lyme disease: my story

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I used to think this whole Lyme thing would go like so: 1) diagnosis 2) quietly get better 3) get back to life as scheduled. How naive I was!

I didn’t want to let people into such a private, and frankly, the very worst part of my life. I wanted to heal quickly, return to life as scheduled, and ride off into the Manhattan sunset. However, in the past few months, I’ve seen the beauty and extreme necessity of people sharing their Lyme stories. I’ve realized I would be selfish if I didn’t share my story about this whole process. The real story. An honest story of extreme pain, loss, redemption, yet indescribable hope– all at the same time. So, here goes:

how it all started

It all started a year ago when I knew something was “off” health-wise. I was once able to work 50-60 hour weeks, work out 5x a week, and hang out with friends every day– no problem. But, soon, I couldn’t stay awake past 1pm, couldn’t walk in a straight line, and I started collapsing out of the blue: anywhere from planes, whole foods, MRI rooms…  No one knew what was happening, and time was of the essence. Another symptom would be added each week: whether it was loss of feeling in my hands and feet, stroke symptoms, heart palpitations, losing oxygen to my lungs– my health was spiraling out of control quickly. And we had no idea what to do.

After seeing top internists, neurologists, cardiologists, pulmonologists, orthopedic surgeons, rheumatologists, infectious disease specialists, etc. etc., all came up with the same answer: my blood work and scans were the picture of “perfect health” — not even a single vitamin deficiency. They shrugged their shoulders, were at their wit’s end, and recommended “maybe” the Mayo Clinic, even though doctors mentioned they’d perform the same tests and would most likely come up with the same results.

I felt myself on a steep decline day-by-day. I couldn’t remember the names of people I knew, I lost 15 pounds within two months, and, by mid-December, I came to terms with the possibility it could be my last Christmas. I told the Lord I was thankful for all of my adventures, and I expected no more from life. By this point, even the best doctors had thrown in the towel, and I too was tired of fighting.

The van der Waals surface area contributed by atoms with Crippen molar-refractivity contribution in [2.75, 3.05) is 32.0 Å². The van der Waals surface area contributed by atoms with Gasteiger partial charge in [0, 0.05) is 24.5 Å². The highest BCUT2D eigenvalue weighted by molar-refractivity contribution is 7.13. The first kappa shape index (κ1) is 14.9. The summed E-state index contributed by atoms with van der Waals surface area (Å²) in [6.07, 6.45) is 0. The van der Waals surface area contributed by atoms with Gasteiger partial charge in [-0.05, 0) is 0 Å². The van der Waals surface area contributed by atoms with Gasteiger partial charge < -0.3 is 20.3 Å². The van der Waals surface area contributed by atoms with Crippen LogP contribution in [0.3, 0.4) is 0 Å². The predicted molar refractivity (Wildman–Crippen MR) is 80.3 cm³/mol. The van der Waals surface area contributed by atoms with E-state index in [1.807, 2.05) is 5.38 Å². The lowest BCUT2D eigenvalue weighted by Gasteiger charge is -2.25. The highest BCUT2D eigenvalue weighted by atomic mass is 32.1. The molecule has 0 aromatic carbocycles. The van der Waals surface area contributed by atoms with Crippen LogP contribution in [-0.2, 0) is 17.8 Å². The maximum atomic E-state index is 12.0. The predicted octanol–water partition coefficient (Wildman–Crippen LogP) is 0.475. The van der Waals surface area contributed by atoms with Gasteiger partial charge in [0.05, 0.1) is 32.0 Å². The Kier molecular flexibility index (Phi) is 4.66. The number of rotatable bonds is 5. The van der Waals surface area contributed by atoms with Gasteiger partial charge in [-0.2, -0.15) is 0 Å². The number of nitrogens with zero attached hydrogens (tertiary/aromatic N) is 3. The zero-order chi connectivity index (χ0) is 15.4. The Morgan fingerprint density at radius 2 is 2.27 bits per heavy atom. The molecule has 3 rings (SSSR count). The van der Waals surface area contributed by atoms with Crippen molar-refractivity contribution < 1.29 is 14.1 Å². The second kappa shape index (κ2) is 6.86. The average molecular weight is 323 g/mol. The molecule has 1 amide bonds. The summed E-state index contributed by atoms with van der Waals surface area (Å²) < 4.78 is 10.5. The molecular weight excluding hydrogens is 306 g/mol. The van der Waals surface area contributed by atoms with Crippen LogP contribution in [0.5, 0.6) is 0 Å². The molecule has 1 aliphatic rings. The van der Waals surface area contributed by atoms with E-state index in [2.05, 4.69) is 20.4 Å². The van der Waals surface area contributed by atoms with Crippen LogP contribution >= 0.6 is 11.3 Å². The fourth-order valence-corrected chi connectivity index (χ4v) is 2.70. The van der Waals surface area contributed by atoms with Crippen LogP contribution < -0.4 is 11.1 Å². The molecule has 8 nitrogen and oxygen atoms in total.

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connecting the dotsSearching for an answer, I began to research more and more on different types of diseases I could have. MS? Nope. Myasthenia Gravis? Nope. Lupus? Ruled out. And then the same with about 80 other conditions. Then, I saw Lyme Disease. Symptom 1: Check. 2: Check. I soon went down the list and saw that all Lyme patients were experiencing exactly what I was to a T. And then I remembered a big bug bite that I had last year that took two months to heal. Hmm. So I explored more.Even though I had been tested for Lyme twice by that point, I began to see/read the studies noting that Lyme Disease doesn’t have accurate testing or even appropriate treatment. I quickly found myself in the middle of a [very] heated decades-long debate between doctors, insurance companies, and lawmakers on Lyme Disease testing and treatment, or lack thereof.Want to learn more about Lyme Disease? Kayla breaks it down really well here. You can also read more about the controversies at Vanity Fair, the New York TimesABC News, and the Huffington Post. And if you really want to see what it’s like, check out a trailer of this documentary that was at Tribeca a couple years ago. That sums it up really well.

After mentioning my Lyme suspicion to a few friends, many responses were: “oh my gosh! I have a friend that had the same thing. I wonder if they’d have any advice for you!” Before I knew it, I soon was a part of a network of incredible people that are now recovering that wanted to help others get diagnosed & get effective treatment for Lyme Disease + its co-infections…and all the other junk that comes with it (Lyme Disease is similar to HIV in that is wreaks havoc on your whole immune system and triggers all sorts of other diseases).